total: 1,784 km country comparison to the world: 77 standard gauge: 375 km 1.435-m gauge narrow gauge: 1,368 km 1.076-m, 0.889-m, and 0.762-m gauges note: 1,226 km operated by sugar companies in 1.076 m, 0.889 m, and 0.762-m gauges (2008)
Roadways
total: 19,705 km country comparison to the world: 110 paved: 9,872 km unpaved: 9,833 km (2002)
Merchant marine
total: 1 country comparison to the world: 149 by type: cargo 1 registered in other countries: 1 (Panama 1) (2008)
Ports and terminals
Boca Chica, Caucedo, Puerto Plata, Rio Haina, Santo Domingo
Military - Dominican Republic
Military branches
Army, Navy (Marina de Guerra), Air Force (Fuerza Aerea Dominicana, FAD) (2009)
Military service age and obligation
18 years of age for voluntary military service (2007)
Manpower available for military service
males age 16-49: 2,440,203 females age 16-49: 2,326,694 (2008 est.)
Manpower fit for military service
males age 16-49: 2,056,774 females age 16-49: 1,921,836 (2009 est.)
Manpower reaching militarily significant age annually
male: 97,766 female: 93,922 (2009 est.)
Military expenditures
0.8% of GDP (2006) country comparison to the world: 147
Transnational Issues - Dominican Republic
Disputes - international
Haitian migrants cross the porous border into the Dominican Republic to find work; illegal migrants from the Dominican Republic cross the Mona Passage each year to Puerto Rico to find better work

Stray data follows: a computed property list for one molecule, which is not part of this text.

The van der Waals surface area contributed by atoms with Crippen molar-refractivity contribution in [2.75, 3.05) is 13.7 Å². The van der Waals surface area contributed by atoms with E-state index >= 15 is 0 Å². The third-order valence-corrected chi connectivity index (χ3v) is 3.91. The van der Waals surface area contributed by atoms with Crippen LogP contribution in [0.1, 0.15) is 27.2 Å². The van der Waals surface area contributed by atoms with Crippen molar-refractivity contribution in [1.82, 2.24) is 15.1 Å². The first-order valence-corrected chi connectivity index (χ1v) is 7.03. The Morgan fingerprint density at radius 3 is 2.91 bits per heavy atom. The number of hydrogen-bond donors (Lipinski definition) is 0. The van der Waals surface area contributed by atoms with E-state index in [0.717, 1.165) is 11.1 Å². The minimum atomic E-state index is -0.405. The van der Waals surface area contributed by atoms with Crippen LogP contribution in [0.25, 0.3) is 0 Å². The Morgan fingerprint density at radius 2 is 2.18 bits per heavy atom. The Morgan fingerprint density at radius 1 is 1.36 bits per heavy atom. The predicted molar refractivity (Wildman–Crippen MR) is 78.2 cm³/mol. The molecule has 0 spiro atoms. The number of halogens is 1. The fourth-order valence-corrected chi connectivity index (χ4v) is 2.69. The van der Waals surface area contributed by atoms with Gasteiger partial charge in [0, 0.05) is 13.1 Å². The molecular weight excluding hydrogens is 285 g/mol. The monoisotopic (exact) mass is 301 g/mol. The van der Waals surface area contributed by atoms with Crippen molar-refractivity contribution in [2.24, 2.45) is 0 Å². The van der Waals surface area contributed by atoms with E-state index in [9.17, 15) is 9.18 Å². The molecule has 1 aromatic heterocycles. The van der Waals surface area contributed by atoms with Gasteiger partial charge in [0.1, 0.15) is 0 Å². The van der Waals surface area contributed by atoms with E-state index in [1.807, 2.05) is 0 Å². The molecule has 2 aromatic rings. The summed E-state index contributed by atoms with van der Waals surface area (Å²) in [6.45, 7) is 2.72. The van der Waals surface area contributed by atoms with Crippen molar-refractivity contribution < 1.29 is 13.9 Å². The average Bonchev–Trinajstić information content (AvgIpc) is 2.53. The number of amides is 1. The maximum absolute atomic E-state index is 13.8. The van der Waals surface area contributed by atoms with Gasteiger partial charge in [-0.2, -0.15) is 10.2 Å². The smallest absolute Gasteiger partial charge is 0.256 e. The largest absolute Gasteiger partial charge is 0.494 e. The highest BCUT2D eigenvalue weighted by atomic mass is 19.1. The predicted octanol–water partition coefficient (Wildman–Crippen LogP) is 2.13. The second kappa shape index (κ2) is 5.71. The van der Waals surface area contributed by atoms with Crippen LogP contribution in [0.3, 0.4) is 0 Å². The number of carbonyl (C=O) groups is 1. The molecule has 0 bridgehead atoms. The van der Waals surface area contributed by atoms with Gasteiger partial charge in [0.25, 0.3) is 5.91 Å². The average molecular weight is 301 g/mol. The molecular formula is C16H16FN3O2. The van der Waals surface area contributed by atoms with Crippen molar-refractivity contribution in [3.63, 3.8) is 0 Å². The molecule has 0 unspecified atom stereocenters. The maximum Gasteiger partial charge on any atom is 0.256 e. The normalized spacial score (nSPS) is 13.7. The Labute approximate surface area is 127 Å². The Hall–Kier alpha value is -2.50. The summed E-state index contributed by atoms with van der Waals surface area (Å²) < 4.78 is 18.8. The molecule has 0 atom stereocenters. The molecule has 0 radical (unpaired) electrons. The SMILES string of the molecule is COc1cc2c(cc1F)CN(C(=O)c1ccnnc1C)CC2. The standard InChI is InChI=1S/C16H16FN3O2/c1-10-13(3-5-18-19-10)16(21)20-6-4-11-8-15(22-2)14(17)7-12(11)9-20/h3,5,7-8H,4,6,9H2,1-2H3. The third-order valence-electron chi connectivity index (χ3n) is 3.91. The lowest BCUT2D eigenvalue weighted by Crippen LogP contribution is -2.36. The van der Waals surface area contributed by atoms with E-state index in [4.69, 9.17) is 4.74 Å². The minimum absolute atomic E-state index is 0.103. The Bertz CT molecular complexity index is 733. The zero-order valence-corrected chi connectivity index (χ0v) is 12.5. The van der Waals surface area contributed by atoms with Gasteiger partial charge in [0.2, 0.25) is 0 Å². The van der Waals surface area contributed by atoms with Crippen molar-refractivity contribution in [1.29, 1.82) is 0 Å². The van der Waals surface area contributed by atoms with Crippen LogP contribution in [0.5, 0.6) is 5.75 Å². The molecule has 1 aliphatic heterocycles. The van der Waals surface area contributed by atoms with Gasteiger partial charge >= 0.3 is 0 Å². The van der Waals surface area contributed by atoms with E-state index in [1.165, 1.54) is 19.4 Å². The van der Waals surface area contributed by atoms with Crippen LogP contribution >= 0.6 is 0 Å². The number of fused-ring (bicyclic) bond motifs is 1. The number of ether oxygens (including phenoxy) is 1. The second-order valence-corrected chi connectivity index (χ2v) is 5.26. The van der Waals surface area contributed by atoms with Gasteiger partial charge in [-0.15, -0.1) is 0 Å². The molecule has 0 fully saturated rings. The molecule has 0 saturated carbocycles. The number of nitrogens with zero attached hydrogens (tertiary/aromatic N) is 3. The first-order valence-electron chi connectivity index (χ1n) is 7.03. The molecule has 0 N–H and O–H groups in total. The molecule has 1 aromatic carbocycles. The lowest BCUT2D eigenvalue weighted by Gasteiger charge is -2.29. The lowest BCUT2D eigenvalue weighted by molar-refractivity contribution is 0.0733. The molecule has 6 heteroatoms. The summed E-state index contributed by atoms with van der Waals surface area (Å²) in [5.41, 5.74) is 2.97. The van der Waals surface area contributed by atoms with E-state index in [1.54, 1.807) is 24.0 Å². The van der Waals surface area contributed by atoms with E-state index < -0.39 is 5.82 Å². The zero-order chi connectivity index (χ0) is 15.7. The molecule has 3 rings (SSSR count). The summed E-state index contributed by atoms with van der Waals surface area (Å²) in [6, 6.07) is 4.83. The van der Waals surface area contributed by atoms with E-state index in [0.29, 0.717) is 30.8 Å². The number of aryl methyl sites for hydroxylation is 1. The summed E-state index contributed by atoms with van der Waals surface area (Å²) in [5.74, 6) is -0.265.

Trafficking in persons
current situation: the Dominican Republic is a source, transit, and destination country for men, women, and children trafficked for the purposes of commercial sexual exploitation and forced labor; a large number of Dominican women are trafficked into prostitution and sexual exploitation in Western Europe, Australia, Central and South America, and Caribbean destinations; a significant number of women, boys, and girls are trafficked within the country for sexual exploitation and domestic servitude tier rating: Tier 2 Watch List - for a second consecutive year, the Dominican Republic is on the Tier 2 Watch List for its failure to show evidence of increasing efforts to combat human trafficking, particularly in terms of not adequately investigating and prosecuting public officials who may be complicit with trafficking activity, and inadequate government efforts to protect trafficking victims; the government has taken measures to reduce demand for commercial sex acts with children through criminal prosecutions (2008)
Illicit drugs
transshipment point for South American drugs destined for the US and Europe; has become a transshipment point for ecstasy from the Netherlands and Belgium destined for US and Canada; substantial money laundering activity in particular by Colombian narcotics traffickers; significant amphetamine consumption (2008)